TUESDAY, NOVEMBER 30, 2021
Written by the Rev. Dr. Graham Deans ’06
1 Hear this word that the LORD has spoken against you, O people of Israel, against the whole family that I brought up out of the land of Egypt: 2 You only have I known of all the families of the earth; therefore I will punish you for all your iniquities. 3 Do two walk together unless they have made an appointment? 4 Does a lion roar in the forest, when it has no prey? Does a young lion cry out from its den, if it has caught nothing? 5 Does a bird fall into a snare on the earth, when there is no trap for it? Does a snare spring up from the ground, when it has taken nothing? 6 Is a trumpet blown in a city, and the people are not afraid? Does disaster befall a city, unless the LORD has done it? 7 Surely the Lord GOD does nothing, without revealing his secret to his servants the prophets. 8 The lion has roared; who will not fear? The Lord GOD has spoken; who can but prophesy? 9 Proclaim to the strongholds in Ashdod, and to the strongholds in the land of Egypt, and say, “Assemble yourselves on Mount Samaria, and see what great tumults are within it, and what oppressions are in its midst.” 10 They do not know how to do right, says the LORD, those who store up violence and robbery in their strongholds. 11 Therefore thus says the Lord GOD: An adversary shall surround the land, and strip you of your defense; and your strongholds shall be plundered.
As a Scotsman, I am aware that a great deal has often been made of the “special relationship” between the U.K. and the U.S. Similarly, a great deal has been made of the special relationship between the Lord GOD and the people of Israel. But it cuts no ice with Amos, the rank “outsider” who, despite his lack of official prophetic credentials (7:14), demonstrates that the proclamation of theological truth is often far too serious a matter to be left solely to the professional theologians. He lives in an age of wealth and prosperity but is rightly dismayed by the moral complacency and spiritual bankruptcy of his times. This situation leads him to launch a powerful and passionate polemic against the shortcomings of God’s people, as he proclaims an uncompromising theology of judgment. His message is reinforced by a series of rhetorical questions, drawn from his experience of life and his observations of nature. Certain things happen because people have arranged to make them happen (3:1), and nothing that does happen is ever without significance. All actions have consequences, and each example he cites illustrates the principle of cause and effect. Appalled by the ever-widening gap between the rich and the poor, Amos declares that the lion has roared and is even now leaping on its prey. Through the crisis of contemporary events, judgment is inevitable. Those who store up violence and robbery in their strongholds are therefore living on borrowed time and will be rendered defenseless before the Lord. There is no possibility of calling in imagined favors to influence or, worse, pervert the course of divine justice. As commentator William Neil succinctly puts it in his One Volume Bible Commentary, “Nothing can prevent the collapse of a civilization that violates divine law. Religion is no insurance, nor is tradition, nor any racial privilege.” Advent is a time for us to get our lives in order before it is too late. In short, “Repent, for the Kingdom of Heaven is at hand.” This is of supreme importance for everyone, whether one is a Scotsman writing for St. Andrew’s Day(!) or a member of the beloved “whole family” that God brought out of the land of Egypt and who can trace their ancestry all the way back to Abraham. For ultimately, the only “special relationship” that counts is the one we are enabled, by grace, to cultivate with Almighty God—the Judge who alone is holy and wholly just.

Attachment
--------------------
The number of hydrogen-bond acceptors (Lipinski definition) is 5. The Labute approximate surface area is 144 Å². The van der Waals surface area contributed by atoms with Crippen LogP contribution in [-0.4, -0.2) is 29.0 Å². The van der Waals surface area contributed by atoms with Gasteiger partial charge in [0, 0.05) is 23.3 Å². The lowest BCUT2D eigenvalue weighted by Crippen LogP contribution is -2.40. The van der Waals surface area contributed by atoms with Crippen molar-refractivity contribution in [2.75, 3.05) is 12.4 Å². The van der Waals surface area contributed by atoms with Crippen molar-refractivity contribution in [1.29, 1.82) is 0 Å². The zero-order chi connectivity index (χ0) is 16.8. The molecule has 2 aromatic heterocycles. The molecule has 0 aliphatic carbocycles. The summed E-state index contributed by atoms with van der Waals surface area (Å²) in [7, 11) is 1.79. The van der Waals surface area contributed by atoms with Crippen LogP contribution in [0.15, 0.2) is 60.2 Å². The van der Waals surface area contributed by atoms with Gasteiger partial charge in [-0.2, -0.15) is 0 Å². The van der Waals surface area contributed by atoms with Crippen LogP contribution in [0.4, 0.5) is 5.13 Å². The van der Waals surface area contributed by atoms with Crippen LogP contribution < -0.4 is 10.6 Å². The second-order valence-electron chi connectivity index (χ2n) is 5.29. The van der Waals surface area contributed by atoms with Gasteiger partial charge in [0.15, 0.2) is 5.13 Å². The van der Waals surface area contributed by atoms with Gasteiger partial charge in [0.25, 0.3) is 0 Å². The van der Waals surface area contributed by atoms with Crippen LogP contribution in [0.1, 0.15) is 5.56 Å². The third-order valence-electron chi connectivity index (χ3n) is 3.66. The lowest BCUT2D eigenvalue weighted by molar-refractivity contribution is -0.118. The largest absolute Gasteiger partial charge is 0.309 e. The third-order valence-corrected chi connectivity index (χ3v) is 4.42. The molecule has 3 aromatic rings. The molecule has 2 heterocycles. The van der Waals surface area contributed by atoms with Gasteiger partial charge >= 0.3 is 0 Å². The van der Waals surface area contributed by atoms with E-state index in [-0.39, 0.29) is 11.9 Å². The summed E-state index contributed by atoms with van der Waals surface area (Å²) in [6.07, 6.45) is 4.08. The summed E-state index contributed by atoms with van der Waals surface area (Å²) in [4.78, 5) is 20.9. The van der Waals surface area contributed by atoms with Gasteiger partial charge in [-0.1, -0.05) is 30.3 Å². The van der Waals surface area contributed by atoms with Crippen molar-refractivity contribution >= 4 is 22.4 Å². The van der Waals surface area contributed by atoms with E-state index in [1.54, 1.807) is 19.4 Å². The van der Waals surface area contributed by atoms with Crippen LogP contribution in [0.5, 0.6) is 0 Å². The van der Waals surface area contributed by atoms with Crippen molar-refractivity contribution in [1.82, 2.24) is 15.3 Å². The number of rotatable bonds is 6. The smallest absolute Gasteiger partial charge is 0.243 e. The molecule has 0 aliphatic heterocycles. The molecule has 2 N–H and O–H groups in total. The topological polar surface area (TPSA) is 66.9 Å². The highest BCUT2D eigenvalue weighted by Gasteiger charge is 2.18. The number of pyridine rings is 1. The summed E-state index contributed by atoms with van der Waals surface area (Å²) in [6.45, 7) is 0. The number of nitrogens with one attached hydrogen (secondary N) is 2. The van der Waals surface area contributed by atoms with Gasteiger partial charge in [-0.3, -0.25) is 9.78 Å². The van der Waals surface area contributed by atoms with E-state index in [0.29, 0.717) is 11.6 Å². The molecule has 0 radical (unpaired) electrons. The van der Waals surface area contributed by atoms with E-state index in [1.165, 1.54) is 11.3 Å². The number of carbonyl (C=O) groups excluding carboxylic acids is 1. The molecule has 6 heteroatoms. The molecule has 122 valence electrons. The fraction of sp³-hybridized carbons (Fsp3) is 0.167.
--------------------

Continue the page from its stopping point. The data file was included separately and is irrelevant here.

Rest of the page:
Great Judge of all the earth, whose ways are always just, and with whom perfect righteousness is found; subdue our rebellious spirits,
and point us in the proper paths that will lead us at the last to our eternal home in Heaven; through Jesus Christ our Lord. Amen.